Justice Sopinka famously said (in 1989) that judges are not monks (although he should also have said nuns) and can have a role to play in their communities. He was writing in the (mostly) pre-internet era, where social interaction within communities was largely hidden from public view. With the prevalence of the internet, community involvement of judges and adjudicators has become more transparent. Two recent court decisions help to illustrate different views on how adjudicators can engage in their community — both in-person and virtually — and may help to focus a public discussion on reasonable limits to social media . . . [more]
Archive for ‘Columns’
More changes are coming to intellectual property legislation as part of the latest federal budget announcements. Changes have been announced for the Patent Act, the Trade-marks Act, the Copyright Act and the Industrial Design Act.
These changes follow an overhaul of the intellectual property legislation last year (see previous article) to make Canada’s legislation more consistent with international treaties. The implementing regulations from last year’s changes are still being developed with implementation not expected until late 2016.
The latest changes were announced in the Budget in April 2015 and the specific proposed amendments included in . . . [more]
Experiential legal education has been the subject of numerous papers, conferences, and innovative curriculum changes in the United States in the past decade. In October 2012 the first National Symposium on Experiential Education in Law was held at Northeastern University in Boston. I attended that symposium, and came away inspired by the topics and discussions.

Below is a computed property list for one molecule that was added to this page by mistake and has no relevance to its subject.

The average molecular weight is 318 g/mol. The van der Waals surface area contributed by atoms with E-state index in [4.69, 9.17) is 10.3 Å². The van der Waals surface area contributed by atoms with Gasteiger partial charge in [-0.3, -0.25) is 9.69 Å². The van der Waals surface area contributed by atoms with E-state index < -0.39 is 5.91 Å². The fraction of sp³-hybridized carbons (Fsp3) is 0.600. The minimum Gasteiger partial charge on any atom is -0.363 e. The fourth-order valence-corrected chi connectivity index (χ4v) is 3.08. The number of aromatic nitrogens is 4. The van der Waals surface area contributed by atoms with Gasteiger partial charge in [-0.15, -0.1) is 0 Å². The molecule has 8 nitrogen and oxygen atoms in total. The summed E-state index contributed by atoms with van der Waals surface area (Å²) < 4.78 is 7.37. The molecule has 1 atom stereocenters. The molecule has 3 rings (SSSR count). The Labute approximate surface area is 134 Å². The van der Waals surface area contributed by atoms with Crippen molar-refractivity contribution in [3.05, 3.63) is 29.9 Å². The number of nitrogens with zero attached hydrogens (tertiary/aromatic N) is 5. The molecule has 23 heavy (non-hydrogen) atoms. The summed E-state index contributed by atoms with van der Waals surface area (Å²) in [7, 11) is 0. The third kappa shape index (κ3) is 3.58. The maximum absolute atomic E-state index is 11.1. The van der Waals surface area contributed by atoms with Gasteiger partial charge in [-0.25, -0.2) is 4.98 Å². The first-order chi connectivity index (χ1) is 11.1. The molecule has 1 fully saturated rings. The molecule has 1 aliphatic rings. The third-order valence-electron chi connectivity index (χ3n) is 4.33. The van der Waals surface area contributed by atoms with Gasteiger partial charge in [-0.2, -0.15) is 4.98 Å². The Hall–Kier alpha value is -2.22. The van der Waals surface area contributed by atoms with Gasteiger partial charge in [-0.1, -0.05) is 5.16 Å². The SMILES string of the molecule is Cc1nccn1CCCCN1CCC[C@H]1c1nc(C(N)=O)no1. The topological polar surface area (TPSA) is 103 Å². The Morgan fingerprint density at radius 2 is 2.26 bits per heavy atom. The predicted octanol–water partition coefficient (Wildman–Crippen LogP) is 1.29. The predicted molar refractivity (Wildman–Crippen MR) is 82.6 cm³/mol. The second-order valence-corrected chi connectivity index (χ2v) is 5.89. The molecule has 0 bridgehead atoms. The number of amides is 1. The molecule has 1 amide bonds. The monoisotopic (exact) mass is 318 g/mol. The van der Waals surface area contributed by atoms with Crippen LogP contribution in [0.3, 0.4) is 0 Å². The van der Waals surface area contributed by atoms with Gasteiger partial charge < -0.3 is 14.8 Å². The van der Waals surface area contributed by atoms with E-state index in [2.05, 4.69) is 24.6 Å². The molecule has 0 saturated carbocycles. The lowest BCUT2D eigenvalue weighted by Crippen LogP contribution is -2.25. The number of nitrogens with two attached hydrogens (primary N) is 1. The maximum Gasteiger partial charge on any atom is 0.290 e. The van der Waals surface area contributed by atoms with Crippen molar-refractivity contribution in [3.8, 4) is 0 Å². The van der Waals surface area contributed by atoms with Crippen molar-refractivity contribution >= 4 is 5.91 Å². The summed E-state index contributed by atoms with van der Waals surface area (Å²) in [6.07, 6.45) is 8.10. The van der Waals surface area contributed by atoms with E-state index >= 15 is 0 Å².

In June 2014 the Second National Symposium on Experiential Education in Law took place at Elon University in Greensboro, North Carolina. The Alliance for Experiential Learning in Law and Elon University School of Law hosted the symposium. To my regret, I was unable to attend . . . [more]
Weak passwords are out. Strong passwords are in but may not be enough to protect you. When you use dual or two factor authentication, you add a hurdle to those attempting to get unauthorized access to your law practice information. It doesn’t involve your finger or your face, which are password replacements and not necessarily better. Instead, you supplement your username and password with a one-time code.
You already use two factor authentication in other parts of your life. Probably the most common is the PIN and cash card. You have to have both the card, inserted in . . . [more]
Three recent cases have brought to light bad behaviour by criminal prosecutors.
In R. v. Suarez-Noa, 2015 ONSC 3823 Justice Reid ordered a mistrial after the prosecutor suggested “to the jury that the accused had behaved like an animal rather than a human being,” calling the characterization “highly improper” and incapable of being “erased from the minds of the jurors” (para. 10-11)
According to the CBC, in the Nuttall/Korody bombing trial British Columbia Supreme Court Justice Catherine Bruce said the prosecutors “took my breath away” with the “impropriety” of their decision to show a video to the jury . . . [more]
As part of the BCAMI Symposium held June 8 and 9 2015 in Vancouver, Jean Greatbatch conducted a workshop entitled the “Neuroscience of Conflict”. Jean is an experienced mediator and arbitrator with a special focus on workplace conflict, a member of the board of Mediate BC Society and a busy conflict consultant. She completed her LLM in Conflict Resolution at Osgoode and wrote her thesis on the topic of how the brain deals with conflict. In this post I will provide some highlights of her fascinating and insightful presentation. In 90 minutes she managed to provide a great overview of . . . [more]